HealthDay News — A history of falls, especially injurious falls, predicts subsequent fractures in postmenopausal women, according to a study recently published in Osteoporosis International.
Nadia Afrin, M.P.H., from the University of Eastern Finland in Kuopio, and colleagues evaluated if a history of falls predicts future postmenopausal fractures and if this prediction varies according to the frequency, mechanism, and severity of falls or site of fractures. The analysis included 8,744 postmenopausal women (mean age, 62.2 years) surveyed at baseline in 1999 and again in 2004.
The researchers found that 19.4 percent of women reported a fall during the preceding 12 months at the baseline survey. Falls included 812 slip falls, 654 nonslips, 379 injurious falls, and 1,308 noninjurious falls. During follow-up, 811 women (9.3 percent) sustained a fracture; of these women, 431 had major osteoporotic fractures and 380 had other fractures. Earlier falls predicted subsequent fractures compared with nonfallers (odds ratio [OR], 1.41 [95 percent confidence interval (CI), 1.19 to 1.67; P ≤ 0.001]; earlier slip falls: OR, 1.43 [95 percent CI, 1.14 to 1.80; P = 0.002]; earlier nonslip falls: OR, 1.35 [95 percent CI, 1.04 to 1.74; P = 0.02]). Future fractures were also predicted by earlier injurious falls (OR, 1.64; 95 percent CI, 1.21 to 2.23; P ≤ 0.01), especially other fractures (OR, 1.86; 95 percent CI, 1.24 to 2.80; P ≤ 0.01), but not major osteoporotic fractures (OR, 1.37; 95 percent CI, 0.89 to 2.10; P = 0.151). Earlier noninjurious falls increased the risk for future falls (OR, 1.36; 95 percent CI, 1.12 to 1.64; P = 0.002). Findings were similar even after adjusting for other factors.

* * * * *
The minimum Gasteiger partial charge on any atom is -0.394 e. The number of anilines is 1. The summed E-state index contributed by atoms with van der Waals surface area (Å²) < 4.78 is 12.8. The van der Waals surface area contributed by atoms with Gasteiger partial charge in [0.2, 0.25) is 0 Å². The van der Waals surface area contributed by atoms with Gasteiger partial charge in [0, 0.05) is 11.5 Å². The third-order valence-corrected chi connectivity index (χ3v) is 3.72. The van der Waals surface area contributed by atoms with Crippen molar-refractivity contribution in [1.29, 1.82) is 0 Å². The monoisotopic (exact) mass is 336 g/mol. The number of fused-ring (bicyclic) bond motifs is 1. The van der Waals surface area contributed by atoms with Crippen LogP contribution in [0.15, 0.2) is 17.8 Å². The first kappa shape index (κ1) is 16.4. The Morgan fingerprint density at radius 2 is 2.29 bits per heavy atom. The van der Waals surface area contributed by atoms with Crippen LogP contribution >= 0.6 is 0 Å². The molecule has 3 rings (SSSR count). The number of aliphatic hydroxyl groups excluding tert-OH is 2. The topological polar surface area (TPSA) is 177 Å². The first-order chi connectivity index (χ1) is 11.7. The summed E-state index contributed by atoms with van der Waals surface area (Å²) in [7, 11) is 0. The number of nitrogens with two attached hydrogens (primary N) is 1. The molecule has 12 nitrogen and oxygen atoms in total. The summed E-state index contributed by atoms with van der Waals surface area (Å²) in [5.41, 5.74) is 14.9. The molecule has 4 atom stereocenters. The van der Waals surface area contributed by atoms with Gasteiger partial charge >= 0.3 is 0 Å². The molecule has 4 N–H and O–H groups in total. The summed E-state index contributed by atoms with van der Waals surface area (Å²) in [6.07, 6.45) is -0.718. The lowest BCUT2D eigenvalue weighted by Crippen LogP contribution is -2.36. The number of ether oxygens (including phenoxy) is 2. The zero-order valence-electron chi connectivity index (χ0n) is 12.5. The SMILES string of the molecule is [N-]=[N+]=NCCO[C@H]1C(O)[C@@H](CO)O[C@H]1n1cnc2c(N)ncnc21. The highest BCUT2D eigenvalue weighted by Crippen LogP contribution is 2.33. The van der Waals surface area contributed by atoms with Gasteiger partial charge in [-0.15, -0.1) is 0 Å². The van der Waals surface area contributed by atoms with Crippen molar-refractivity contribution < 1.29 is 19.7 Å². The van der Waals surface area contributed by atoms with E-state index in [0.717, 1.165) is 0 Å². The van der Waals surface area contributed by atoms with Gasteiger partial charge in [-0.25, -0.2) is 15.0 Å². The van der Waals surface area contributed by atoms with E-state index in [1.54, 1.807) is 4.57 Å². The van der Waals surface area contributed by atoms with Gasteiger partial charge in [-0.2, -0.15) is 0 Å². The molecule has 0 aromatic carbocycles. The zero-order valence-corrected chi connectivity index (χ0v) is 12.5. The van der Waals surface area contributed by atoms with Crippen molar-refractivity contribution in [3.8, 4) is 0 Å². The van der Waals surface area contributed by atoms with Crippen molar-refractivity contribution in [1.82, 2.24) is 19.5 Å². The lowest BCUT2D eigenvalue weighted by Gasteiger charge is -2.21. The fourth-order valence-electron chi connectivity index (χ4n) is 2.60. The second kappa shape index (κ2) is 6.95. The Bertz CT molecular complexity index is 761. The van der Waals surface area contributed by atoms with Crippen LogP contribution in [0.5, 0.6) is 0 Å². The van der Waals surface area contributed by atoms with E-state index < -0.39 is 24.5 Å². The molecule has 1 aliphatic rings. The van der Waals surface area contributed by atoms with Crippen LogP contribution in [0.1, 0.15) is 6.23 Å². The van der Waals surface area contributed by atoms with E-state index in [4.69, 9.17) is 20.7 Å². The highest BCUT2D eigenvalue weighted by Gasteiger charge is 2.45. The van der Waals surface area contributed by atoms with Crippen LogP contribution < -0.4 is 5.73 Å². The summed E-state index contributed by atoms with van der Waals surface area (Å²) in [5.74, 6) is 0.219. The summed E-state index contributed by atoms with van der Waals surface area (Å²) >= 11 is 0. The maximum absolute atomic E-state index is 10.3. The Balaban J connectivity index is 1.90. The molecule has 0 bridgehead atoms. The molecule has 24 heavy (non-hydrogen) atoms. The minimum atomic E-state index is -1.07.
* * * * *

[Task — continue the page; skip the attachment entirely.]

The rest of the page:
“These findings are relevant in improving screening and prevention strategies for fractures,” the authors write.